While generative AI has garnered praise for its ability to create images, videos, or audio, the same tech has also attracted attention for wrong reasons like racial bias.
The tech has been criticized for distortions and some have been described as racially biased. An array of women of color who asked AI to generate professional headshots indicated the technology distorted their facial features, and skin tone, and messed up their hairstyles.
From Asian to white
Rona Wang, a 24-year-old Asian Massachusetts Institute of Technology (MIT) graduate was shocked to see her AI-generated image showing a different person. She prompted Playground AI image editor for a more professional image she intended to use for her LinkedIn profile.
She uploaded her original picture to the image editor with instructions “Give the girl from the original photo a professional LinkedIn profile photo.”
To her surprise, she got an image of a white woman with dark blonde hair and blue eyes.
“My initial reaction upon seeing the result was amusement,” she told Insider.
“However, I’m glad to see that this has catalyzed a larger conversation around bias and who is or isn’t included in this new wave of technology,” she added.
Wang, who took to X platform to express her displeasure caught the attention of Playground AI founder Suhail Doshi who said the company was not happy with the result and would solve it, although it would take more “effort than something like ChatGPT.”
Responding to Wang’s tweet, he said “The models aren’t instructable like that so it’ll pick any generic thing based on the prompt. Unfortunately, they’re not smart enough.
Unlike forking out as much as a thousand dollars for a photo shoot, users are turning to AI-powered image generators to edit their images and give them a professional look.
New Orleans-based Danielle DeRuiter-Williams said she used AI SuitUp and was shocked to see the tool narrow her nose as well as lighten her skin.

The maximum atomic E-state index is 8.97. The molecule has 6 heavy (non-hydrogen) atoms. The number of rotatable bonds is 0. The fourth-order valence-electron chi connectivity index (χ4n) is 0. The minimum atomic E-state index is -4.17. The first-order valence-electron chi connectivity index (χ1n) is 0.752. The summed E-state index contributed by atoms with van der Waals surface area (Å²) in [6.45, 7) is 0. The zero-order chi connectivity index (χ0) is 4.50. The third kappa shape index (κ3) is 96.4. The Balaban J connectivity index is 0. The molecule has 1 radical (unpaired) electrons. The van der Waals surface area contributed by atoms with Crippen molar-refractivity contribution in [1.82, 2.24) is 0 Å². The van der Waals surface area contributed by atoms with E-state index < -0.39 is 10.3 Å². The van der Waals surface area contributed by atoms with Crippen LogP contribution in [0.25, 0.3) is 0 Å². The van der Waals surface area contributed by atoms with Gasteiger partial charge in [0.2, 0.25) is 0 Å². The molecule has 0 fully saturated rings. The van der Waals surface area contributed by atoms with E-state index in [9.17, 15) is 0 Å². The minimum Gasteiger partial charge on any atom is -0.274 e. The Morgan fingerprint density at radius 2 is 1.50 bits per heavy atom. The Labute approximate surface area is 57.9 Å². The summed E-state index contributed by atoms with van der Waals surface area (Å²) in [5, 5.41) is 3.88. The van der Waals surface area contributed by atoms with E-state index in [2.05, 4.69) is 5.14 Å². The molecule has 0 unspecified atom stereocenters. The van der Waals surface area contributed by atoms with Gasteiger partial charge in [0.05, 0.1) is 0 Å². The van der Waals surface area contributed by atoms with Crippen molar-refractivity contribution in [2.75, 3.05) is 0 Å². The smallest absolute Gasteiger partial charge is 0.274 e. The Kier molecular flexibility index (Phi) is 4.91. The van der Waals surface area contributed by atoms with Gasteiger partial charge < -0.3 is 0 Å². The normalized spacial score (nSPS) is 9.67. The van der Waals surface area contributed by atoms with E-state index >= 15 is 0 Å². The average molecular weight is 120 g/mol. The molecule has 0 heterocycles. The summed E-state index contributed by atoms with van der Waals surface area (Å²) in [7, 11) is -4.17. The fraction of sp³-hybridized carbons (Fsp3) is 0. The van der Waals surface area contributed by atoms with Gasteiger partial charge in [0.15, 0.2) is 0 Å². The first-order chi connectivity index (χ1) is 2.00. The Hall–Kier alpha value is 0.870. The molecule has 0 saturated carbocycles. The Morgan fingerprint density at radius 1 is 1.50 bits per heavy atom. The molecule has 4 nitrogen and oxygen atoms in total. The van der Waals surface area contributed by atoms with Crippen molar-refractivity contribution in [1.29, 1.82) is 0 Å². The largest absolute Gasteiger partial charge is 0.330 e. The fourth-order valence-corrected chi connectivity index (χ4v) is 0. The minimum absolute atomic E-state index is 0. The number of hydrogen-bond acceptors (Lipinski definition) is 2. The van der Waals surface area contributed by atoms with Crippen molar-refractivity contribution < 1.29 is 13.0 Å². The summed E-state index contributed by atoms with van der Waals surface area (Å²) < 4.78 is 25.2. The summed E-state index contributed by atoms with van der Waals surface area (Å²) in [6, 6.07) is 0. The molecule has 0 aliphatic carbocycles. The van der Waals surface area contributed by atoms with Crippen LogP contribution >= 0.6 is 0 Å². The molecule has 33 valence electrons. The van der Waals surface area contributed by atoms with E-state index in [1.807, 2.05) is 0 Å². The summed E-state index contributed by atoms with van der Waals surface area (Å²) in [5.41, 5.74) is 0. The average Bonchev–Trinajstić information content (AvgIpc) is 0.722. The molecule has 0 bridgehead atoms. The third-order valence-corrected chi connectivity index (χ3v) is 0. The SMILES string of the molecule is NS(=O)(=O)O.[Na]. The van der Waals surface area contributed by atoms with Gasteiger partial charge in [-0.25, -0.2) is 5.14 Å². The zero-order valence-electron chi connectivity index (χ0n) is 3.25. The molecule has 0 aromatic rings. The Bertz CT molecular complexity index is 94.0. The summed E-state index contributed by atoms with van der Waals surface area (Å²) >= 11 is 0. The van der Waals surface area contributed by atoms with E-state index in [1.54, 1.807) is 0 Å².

“It was just more comical than anything,” said the 38-year-old diversity, equity and inclusion specialist.
“And just a demonstration to me of how in the nascent stages a lot of this technology is, especially when it comes to its adaptability to non-white people,” she added.
In another instance, Nicole Harris used Secta Labs to create an image for her website. Instead of reflecting her ‘cultural’ clothing style, the AI tool produced several images showing her with a bindi although she is not Hindu or South Asian. Other images showed her with “ethnically ambiguous adornments.”
AI racial bias has been topical with the boom in generative AI. However, the bias goes beyond facial or physical appearances. Studies have shown AI tools also struggle to pick the speech patterns of nonwhite people.
A study also recently revealed that chatbot detection tools are biased against non-native English speakers after mislabeling essays originally composed by non-native English speakers as AI-generated further raising questions around bias and fairness.
ChatGPT maker OpenAI has acknowledged the racial bias and said the company was working on improving its tools to reduce bias against any group of people.
“Bias is an important industry-wide problem,” OpenAI spokesperson Alex Beck told New York Times by email, adding the company would try “to improve performance, reduce bias and mitigate harmful outputs.”
Last month, OpenAI together with other tech companies including Google, Meta, Amazon, Anthropic and Inflection voluntarily agreed with the White House on responsible AI development. One of the commitments is to develop tools that do not produce harmful material or are biased against any group of people.